John McAllister: be delirious reveries ringing

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Open: Tue-Sat 11am-7pm

Abdijstraat 20 Rue de l’Abbaye, 1050, Brussels, Belgium
Open: Tue-Sat 11am-7pm


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John McAllister: be delirious reveries ringing

to Sat 14 Jan 2023

Artist: John McAllister

Abdijstraat 20 Rue de l’Abbaye, 1050 John McAllister: be delirious reveries ringing

Tue-Sat 11am-7pm


Almine Rech Brussels presents John McAllister’s third solo exhibition with the gallery.

Artworks

Much melody made, 2022

Oil on canvas
1524 × 1118 mm
111.8 x 152.4 cm 44 x 60 in

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Carols clamor lush-like, 2022

Oil on canvas
1194 mm
119.4 cm (diameter) 47 in (diameter)

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Luster glowing grows, 2022

Oil on canvas
457 × 584 mm
58.4 x 45.7 cm 23 x 18 in

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Unless hued hearty, 2022

Oil on canvas
457 × 584 mm
58.4 x 45.7 cm 23 x 18 in

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Was radiant blushing, 2022

Oil on canvas
457 × 584 mm
58.4 x 45.7 cm 23 x 18 in

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Serenest surrounds abounds, 2022

Oil on canvas
457 × 584 mm
58.4 x 45.7 cm 23 x 18 in

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Sometimes be beatific, 2022

Oil on canvas
457 × 584 mm
58.4 x 45.7 cm 23 x 18 in

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Sought spells beaming, 2022

Oil on canvas
457 × 584 mm
58.4 x 45.7 cm 23 x 18 in

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Luminesce no less, 2022

Oil on canvas
457 × 584 mm
58.4 x 45.7 cm 23 x 18 in

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Glowing spells exalt, 2022

Oil on canvas
229 × 305 mm
30.5 x 22.9 cm 12 x 9 in

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With much susurrus, 2022

Oil on canvas
229 × 305 mm
30.5 x 22.9 cm 12 x 9 in

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After dark teeming, 2022

Oil on canvas
229 × 305 mm
30.5 x 22.9 cm 12 x 9 in

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Guided unto fathoms, 2022

Oil on canvas
229 × 305 mm
30.5 x 22.9 cm 12 x 9 in

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Be leafed swaying, 2022

Oil on canvas
229 × 305 mm
30.5 x 22.9 cm 12 x 9 in

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Much lush gleaming, 2022

Oil on canvas
229 × 305 mm
30.5 x 22.9 cm 12 x 9 in

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Cascade rosy rambles, 2022

Oil on canvas
229 × 305 mm
30.5 x 22.9 cm 12 x 9 in

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Some luster lately, 2022

Oil on canvas
229 × 305 mm
30.5 x 22.9 cm 12 x 9 in

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Bee full swarming with, 2022

Oil on canvas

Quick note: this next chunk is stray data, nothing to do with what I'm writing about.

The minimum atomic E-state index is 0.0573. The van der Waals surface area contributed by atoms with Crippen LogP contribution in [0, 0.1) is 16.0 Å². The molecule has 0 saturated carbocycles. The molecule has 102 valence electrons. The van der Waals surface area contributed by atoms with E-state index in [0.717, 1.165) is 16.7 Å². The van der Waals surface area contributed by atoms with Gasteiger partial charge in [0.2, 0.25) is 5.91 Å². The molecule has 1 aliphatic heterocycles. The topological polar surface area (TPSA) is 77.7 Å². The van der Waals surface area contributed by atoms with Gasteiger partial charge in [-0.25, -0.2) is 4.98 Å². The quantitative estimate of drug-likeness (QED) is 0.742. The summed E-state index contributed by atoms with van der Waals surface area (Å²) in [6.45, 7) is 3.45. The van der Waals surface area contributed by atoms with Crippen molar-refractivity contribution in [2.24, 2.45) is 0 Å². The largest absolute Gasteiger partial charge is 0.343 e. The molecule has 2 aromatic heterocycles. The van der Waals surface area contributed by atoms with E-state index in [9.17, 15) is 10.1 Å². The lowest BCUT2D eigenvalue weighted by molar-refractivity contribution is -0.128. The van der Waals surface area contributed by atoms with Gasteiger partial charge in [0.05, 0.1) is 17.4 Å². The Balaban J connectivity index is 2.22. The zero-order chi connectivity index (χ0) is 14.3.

889 × 686 mm
68.6 x 88.9 cm 27 x 35 in

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Exalts chorus calling, 2022

Oil on canvas
889 × 686 mm
68.6 x 88.9 cm 27 x 35 in

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Flares luster-like gamboling, 2022

Oil on canvas
889 × 686 mm
68.6 x 88.9 cm 27 x 35 in

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Radiant sound ring out resound, 2022

Oil on canvas
889 × 686 mm
68.6 x 88.9 cm 27 x 35 in

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Incandesce hurrahs heard, 2022

Oil on canvas
889 × 686 mm
68.6 x 88.9 cm 27 x 35 in

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Splendent seeming revel ready, 2022

Oil on canvas
991 × 1270 mm
127 x 99.1 cm 50 x 39 in

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Pomp sometimes splendor, 2022

Oil on canvas
991 × 1270 mm
127 x 99.1 cm 50 x 39 in

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Beams bellow beckoning, 2022

Oil on canvas
991 × 1270 mm
127 x 99.1 cm 50 x 39 in

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Plumes haughty shimmering, 2022

Oil on canvas
991 × 1270 mm
127 x 99.1 cm 50 x 39 in

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Brilliant crowned hymns buzzing, 2022

Oil on canvas
991 × 1270 mm
127 x 99.1 cm 50 x 39 in

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Oh great and taciturn tumult, 2022

Oil on canvas
1524 × 01118 mm
111.8 x 152.4 cm 44 x 60 in

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Ablaze lustrous no less, 2022

Oil on canvas
1829 mm
182.9 cm (diameter) 72 in (diameter)

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Splendid hued glowy, 2022

Oil on canvas
1829 mm
182.9 cm (diameter) 72 in (diameter)

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Striking sound lavish-like blazing, 2022

Oil on canvasDouble arched oil on canvas
2769 × 1651 mm
165.1 x 276.9 cm 65 x 109 in

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Some delirious pageant, 2022

Oil on canvas
2032 × 1676 mm